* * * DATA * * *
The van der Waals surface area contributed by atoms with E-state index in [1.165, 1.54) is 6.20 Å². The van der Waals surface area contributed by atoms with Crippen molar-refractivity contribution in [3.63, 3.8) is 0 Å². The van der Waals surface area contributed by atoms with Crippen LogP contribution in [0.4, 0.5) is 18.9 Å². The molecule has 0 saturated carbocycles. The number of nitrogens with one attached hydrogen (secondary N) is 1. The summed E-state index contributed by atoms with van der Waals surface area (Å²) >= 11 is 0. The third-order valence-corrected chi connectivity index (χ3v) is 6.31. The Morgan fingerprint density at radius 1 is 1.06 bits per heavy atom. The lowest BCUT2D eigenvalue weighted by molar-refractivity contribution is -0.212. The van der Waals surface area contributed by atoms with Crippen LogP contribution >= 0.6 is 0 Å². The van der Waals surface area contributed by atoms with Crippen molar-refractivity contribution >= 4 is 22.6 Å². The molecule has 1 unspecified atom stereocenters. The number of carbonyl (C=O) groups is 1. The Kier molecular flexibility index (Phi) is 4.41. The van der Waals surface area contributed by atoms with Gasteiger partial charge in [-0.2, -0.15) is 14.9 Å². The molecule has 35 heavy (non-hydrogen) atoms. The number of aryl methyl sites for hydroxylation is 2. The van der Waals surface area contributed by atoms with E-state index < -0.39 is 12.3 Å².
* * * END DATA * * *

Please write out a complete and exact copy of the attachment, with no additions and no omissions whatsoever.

The van der Waals surface area contributed by atoms with E-state index in [1.165, 1.54) is 6.20 Å². The van der Waals surface area contributed by atoms with Crippen molar-refractivity contribution in [3.63, 3.8) is 0 Å². The van der Waals surface area contributed by atoms with Crippen LogP contribution in [0.4, 0.5) is 18.9 Å². The molecule has 0 saturated carbocycles. The number of nitrogens with one attached hydrogen (secondary N) is 1. The summed E-state index contributed by atoms with van der Waals surface area (Å²) >= 11 is 0. The third-order valence-corrected chi connectivity index (χ3v) is 6.31. The Morgan fingerprint density at radius 1 is 1.06 bits per heavy atom. The lowest BCUT2D eigenvalue weighted by molar-refractivity contribution is -0.212. The van der Waals surface area contributed by atoms with Crippen LogP contribution >= 0.6 is 0 Å². The van der Waals surface area contributed by atoms with Crippen molar-refractivity contribution >= 4 is 22.6 Å². The molecule has 1 unspecified atom stereocenters. The number of carbonyl (C=O) groups is 1. The Kier molecular flexibility index (Phi) is 4.41. The van der Waals surface area contributed by atoms with Gasteiger partial charge in [-0.2, -0.15) is 14.9 Å². The molecule has 35 heavy (non-hydrogen) atoms. The number of aryl methyl sites for hydroxylation is 2. The van der Waals surface area contributed by atoms with E-state index < -0.39 is 12.3 Å².